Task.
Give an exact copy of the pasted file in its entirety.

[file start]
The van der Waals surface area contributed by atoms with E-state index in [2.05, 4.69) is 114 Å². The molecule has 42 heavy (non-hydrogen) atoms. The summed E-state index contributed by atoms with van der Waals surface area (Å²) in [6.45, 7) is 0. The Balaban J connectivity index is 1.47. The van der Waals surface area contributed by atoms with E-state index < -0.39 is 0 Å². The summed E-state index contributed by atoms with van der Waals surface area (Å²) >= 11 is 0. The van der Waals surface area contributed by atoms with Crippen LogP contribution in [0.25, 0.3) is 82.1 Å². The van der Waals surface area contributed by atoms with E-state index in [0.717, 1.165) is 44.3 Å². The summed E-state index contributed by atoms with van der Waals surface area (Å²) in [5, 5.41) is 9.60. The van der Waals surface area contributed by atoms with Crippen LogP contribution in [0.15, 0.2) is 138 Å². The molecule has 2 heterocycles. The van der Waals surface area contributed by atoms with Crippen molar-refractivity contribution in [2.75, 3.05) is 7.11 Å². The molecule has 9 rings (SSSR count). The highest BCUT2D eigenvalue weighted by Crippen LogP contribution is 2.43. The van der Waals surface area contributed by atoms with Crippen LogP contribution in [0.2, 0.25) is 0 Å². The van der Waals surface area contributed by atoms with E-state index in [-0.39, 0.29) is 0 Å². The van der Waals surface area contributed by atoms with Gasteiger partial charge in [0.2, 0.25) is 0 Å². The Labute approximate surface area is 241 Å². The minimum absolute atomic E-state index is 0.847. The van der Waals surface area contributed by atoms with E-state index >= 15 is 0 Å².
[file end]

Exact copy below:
The van der Waals surface area contributed by atoms with E-state index in [2.05, 4.69) is 114 Å². The molecule has 42 heavy (non-hydrogen) atoms. The summed E-state index contributed by atoms with van der Waals surface area (Å²) in [6.45, 7) is 0. The Balaban J connectivity index is 1.47. The van der Waals surface area contributed by atoms with E-state index < -0.39 is 0 Å². The summed E-state index contributed by atoms with van der Waals surface area (Å²) >= 11 is 0. The van der Waals surface area contributed by atoms with Crippen LogP contribution in [0.25, 0.3) is 82.1 Å². The van der Waals surface area contributed by atoms with E-state index in [0.717, 1.165) is 44.3 Å². The summed E-state index contributed by atoms with van der Waals surface area (Å²) in [5, 5.41) is 9.60. The van der Waals surface area contributed by atoms with Crippen LogP contribution in [0.15, 0.2) is 138 Å². The molecule has 2 heterocycles. The van der Waals surface area contributed by atoms with Crippen molar-refractivity contribution in [2.75, 3.05) is 7.11 Å². The molecule has 9 rings (SSSR count). The highest BCUT2D eigenvalue weighted by Crippen LogP contribution is 2.43. The van der Waals surface area contributed by atoms with Crippen LogP contribution in [0.2, 0.25) is 0 Å². The van der Waals surface area contributed by atoms with E-state index in [-0.39, 0.29) is 0 Å². The van der Waals surface area contributed by atoms with Gasteiger partial charge in [0.2, 0.25) is 0 Å². The Labute approximate surface area is 241 Å². The minimum absolute atomic E-state index is 0.847. The van der Waals surface area contributed by atoms with E-state index >= 15 is 0 Å².